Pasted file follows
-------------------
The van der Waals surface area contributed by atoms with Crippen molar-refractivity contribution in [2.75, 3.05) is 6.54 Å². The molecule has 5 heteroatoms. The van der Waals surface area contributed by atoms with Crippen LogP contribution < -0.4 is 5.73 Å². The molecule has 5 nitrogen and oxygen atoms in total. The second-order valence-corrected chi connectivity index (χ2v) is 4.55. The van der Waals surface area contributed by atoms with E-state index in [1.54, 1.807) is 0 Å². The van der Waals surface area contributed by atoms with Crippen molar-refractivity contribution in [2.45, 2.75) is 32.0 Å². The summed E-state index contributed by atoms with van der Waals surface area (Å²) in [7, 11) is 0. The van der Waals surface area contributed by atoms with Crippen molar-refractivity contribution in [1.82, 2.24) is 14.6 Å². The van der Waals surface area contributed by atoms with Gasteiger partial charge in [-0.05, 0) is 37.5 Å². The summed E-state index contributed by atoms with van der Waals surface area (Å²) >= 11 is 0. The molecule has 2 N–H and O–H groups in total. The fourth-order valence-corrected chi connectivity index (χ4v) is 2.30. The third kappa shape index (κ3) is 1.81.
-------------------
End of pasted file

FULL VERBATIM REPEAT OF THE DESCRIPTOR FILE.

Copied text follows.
The van der Waals surface area contributed by atoms with Crippen molar-refractivity contribution in [2.75, 3.05) is 6.54 Å². The molecule has 5 heteroatoms. The van der Waals surface area contributed by atoms with Crippen LogP contribution < -0.4 is 5.73 Å². The molecule has 5 nitrogen and oxygen atoms in total. The second-order valence-corrected chi connectivity index (χ2v) is 4.55. The van der Waals surface area contributed by atoms with E-state index in [1.54, 1.807) is 0 Å². The van der Waals surface area contributed by atoms with Crippen molar-refractivity contribution in [2.45, 2.75) is 32.0 Å². The summed E-state index contributed by atoms with van der Waals surface area (Å²) in [7, 11) is 0. The van der Waals surface area contributed by atoms with Crippen molar-refractivity contribution in [1.82, 2.24) is 14.6 Å². The van der Waals surface area contributed by atoms with Gasteiger partial charge in [-0.05, 0) is 37.5 Å². The summed E-state index contributed by atoms with van der Waals surface area (Å²) >= 11 is 0. The molecule has 2 N–H and O–H groups in total. The fourth-order valence-corrected chi connectivity index (χ4v) is 2.30. The third kappa shape index (κ3) is 1.81.